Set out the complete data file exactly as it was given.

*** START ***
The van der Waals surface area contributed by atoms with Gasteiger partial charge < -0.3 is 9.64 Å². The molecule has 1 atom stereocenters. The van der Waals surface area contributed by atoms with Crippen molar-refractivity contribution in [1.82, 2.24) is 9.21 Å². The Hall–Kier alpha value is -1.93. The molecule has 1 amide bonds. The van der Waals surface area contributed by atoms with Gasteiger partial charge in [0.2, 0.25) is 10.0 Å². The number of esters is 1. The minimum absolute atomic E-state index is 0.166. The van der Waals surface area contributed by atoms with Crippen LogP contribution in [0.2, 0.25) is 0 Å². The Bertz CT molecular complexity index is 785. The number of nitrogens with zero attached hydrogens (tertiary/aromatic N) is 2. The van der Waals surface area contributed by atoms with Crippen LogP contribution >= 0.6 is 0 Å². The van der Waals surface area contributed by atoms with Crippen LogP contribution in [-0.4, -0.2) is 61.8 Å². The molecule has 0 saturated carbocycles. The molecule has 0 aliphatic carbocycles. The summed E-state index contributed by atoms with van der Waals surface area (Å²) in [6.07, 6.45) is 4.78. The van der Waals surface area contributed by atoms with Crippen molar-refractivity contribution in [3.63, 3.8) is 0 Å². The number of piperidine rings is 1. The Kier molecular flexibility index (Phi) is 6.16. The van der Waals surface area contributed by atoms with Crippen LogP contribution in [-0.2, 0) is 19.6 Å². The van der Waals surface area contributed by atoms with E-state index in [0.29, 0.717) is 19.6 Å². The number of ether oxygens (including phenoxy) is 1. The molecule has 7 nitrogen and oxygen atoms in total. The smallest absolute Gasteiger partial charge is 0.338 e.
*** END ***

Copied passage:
The van der Waals surface area contributed by atoms with Gasteiger partial charge < -0.3 is 9.64 Å². The molecule has 1 atom stereocenters. The van der Waals surface area contributed by atoms with Crippen molar-refractivity contribution in [1.82, 2.24) is 9.21 Å². The Hall–Kier alpha value is -1.93. The molecule has 1 amide bonds. The van der Waals surface area contributed by atoms with Gasteiger partial charge in [0.2, 0.25) is 10.0 Å². The number of esters is 1. The minimum absolute atomic E-state index is 0.166. The van der Waals surface area contributed by atoms with Crippen LogP contribution in [0.2, 0.25) is 0 Å². The Bertz CT molecular complexity index is 785. The number of nitrogens with zero attached hydrogens (tertiary/aromatic N) is 2. The van der Waals surface area contributed by atoms with Crippen LogP contribution >= 0.6 is 0 Å². The van der Waals surface area contributed by atoms with Crippen LogP contribution in [-0.4, -0.2) is 61.8 Å². The molecule has 0 saturated carbocycles. The molecule has 0 aliphatic carbocycles. The summed E-state index contributed by atoms with van der Waals surface area (Å²) in [6.07, 6.45) is 4.78. The van der Waals surface area contributed by atoms with Crippen molar-refractivity contribution in [3.63, 3.8) is 0 Å². The number of piperidine rings is 1. The Kier molecular flexibility index (Phi) is 6.16. The van der Waals surface area contributed by atoms with Crippen LogP contribution in [-0.2, 0) is 19.6 Å². The van der Waals surface area contributed by atoms with E-state index in [0.29, 0.717) is 19.6 Å². The number of ether oxygens (including phenoxy) is 1. The molecule has 7 nitrogen and oxygen atoms in total. The smallest absolute Gasteiger partial charge is 0.338 e.